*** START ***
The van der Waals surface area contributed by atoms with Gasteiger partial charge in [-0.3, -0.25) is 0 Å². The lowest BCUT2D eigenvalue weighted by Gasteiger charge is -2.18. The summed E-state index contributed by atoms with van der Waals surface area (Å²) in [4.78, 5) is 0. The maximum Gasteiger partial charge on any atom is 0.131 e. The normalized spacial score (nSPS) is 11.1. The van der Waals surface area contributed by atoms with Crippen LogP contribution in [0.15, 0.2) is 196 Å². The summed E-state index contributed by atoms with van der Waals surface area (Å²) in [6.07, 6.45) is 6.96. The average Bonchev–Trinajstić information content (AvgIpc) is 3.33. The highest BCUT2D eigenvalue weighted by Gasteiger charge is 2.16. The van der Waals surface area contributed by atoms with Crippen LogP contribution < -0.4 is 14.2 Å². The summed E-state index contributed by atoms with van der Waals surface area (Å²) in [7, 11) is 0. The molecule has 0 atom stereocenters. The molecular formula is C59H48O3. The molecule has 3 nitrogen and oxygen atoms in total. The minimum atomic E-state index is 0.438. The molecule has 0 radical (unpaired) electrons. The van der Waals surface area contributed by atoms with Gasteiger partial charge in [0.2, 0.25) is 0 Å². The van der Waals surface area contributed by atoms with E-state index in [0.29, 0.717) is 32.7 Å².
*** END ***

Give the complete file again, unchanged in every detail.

The van der Waals surface area contributed by atoms with Gasteiger partial charge in [-0.3, -0.25) is 0 Å². The lowest BCUT2D eigenvalue weighted by Gasteiger charge is -2.18. The summed E-state index contributed by atoms with van der Waals surface area (Å²) in [4.78, 5) is 0. The maximum Gasteiger partial charge on any atom is 0.131 e. The normalized spacial score (nSPS) is 11.1. The van der Waals surface area contributed by atoms with Crippen LogP contribution in [0.15, 0.2) is 196 Å². The summed E-state index contributed by atoms with van der Waals surface area (Å²) in [6.07, 6.45) is 6.96. The average Bonchev–Trinajstić information content (AvgIpc) is 3.33. The highest BCUT2D eigenvalue weighted by Gasteiger charge is 2.16. The van der Waals surface area contributed by atoms with Crippen LogP contribution < -0.4 is 14.2 Å². The summed E-state index contributed by atoms with van der Waals surface area (Å²) in [7, 11) is 0. The molecule has 0 atom stereocenters. The molecular formula is C59H48O3. The molecule has 3 nitrogen and oxygen atoms in total. The minimum atomic E-state index is 0.438. The molecule has 0 radical (unpaired) electrons. The van der Waals surface area contributed by atoms with Gasteiger partial charge in [0.2, 0.25) is 0 Å². The van der Waals surface area contributed by atoms with E-state index in [0.29, 0.717) is 32.7 Å².